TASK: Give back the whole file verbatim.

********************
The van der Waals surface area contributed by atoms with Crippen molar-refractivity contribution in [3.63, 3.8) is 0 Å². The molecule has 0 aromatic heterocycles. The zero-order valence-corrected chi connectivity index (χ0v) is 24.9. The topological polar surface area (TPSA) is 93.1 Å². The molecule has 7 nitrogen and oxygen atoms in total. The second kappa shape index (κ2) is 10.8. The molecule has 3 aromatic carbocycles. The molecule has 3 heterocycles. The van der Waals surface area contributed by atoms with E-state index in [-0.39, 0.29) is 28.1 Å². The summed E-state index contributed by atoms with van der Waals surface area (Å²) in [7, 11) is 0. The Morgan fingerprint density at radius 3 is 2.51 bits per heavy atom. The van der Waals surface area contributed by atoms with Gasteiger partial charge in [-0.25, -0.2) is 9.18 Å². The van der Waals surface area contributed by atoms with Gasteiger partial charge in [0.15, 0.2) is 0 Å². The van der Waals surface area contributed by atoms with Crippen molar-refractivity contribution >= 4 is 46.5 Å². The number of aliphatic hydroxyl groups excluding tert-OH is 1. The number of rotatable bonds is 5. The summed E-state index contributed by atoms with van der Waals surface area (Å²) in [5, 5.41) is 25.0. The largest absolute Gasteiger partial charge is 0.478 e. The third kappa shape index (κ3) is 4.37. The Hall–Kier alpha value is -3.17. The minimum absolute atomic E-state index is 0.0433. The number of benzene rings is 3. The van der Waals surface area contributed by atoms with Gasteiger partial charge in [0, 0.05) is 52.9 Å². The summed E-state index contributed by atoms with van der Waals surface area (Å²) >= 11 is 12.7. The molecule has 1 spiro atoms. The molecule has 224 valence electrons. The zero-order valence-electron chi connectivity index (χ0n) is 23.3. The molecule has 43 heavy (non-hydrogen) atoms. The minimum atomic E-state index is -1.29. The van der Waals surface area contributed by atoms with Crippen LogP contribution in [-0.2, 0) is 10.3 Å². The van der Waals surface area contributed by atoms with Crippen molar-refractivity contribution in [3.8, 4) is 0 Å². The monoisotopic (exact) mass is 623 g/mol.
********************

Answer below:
The van der Waals surface area contributed by atoms with Crippen molar-refractivity contribution in [3.63, 3.8) is 0 Å². The molecule has 0 aromatic heterocycles. The zero-order valence-corrected chi connectivity index (χ0v) is 24.9. The topological polar surface area (TPSA) is 93.1 Å². The molecule has 7 nitrogen and oxygen atoms in total. The second kappa shape index (κ2) is 10.8. The molecule has 3 aromatic carbocycles. The molecule has 3 heterocycles. The van der Waals surface area contributed by atoms with E-state index in [-0.39, 0.29) is 28.1 Å². The summed E-state index contributed by atoms with van der Waals surface area (Å²) in [7, 11) is 0. The Morgan fingerprint density at radius 3 is 2.51 bits per heavy atom. The van der Waals surface area contributed by atoms with Gasteiger partial charge in [-0.25, -0.2) is 9.18 Å². The van der Waals surface area contributed by atoms with Gasteiger partial charge in [0.15, 0.2) is 0 Å². The van der Waals surface area contributed by atoms with Crippen molar-refractivity contribution >= 4 is 46.5 Å². The number of aliphatic hydroxyl groups excluding tert-OH is 1. The number of rotatable bonds is 5. The summed E-state index contributed by atoms with van der Waals surface area (Å²) in [5, 5.41) is 25.0. The largest absolute Gasteiger partial charge is 0.478 e. The third kappa shape index (κ3) is 4.37. The Hall–Kier alpha value is -3.17. The minimum absolute atomic E-state index is 0.0433. The number of benzene rings is 3. The van der Waals surface area contributed by atoms with Gasteiger partial charge in [0, 0.05) is 52.9 Å². The summed E-state index contributed by atoms with van der Waals surface area (Å²) >= 11 is 12.7. The molecule has 1 spiro atoms. The molecule has 224 valence electrons. The zero-order valence-electron chi connectivity index (χ0n) is 23.3. The molecule has 43 heavy (non-hydrogen) atoms. The minimum atomic E-state index is -1.29. The van der Waals surface area contributed by atoms with Crippen LogP contribution in [-0.2, 0) is 10.3 Å². The van der Waals surface area contributed by atoms with Crippen molar-refractivity contribution in [3.8, 4) is 0 Å². The monoisotopic (exact) mass is 623 g/mol.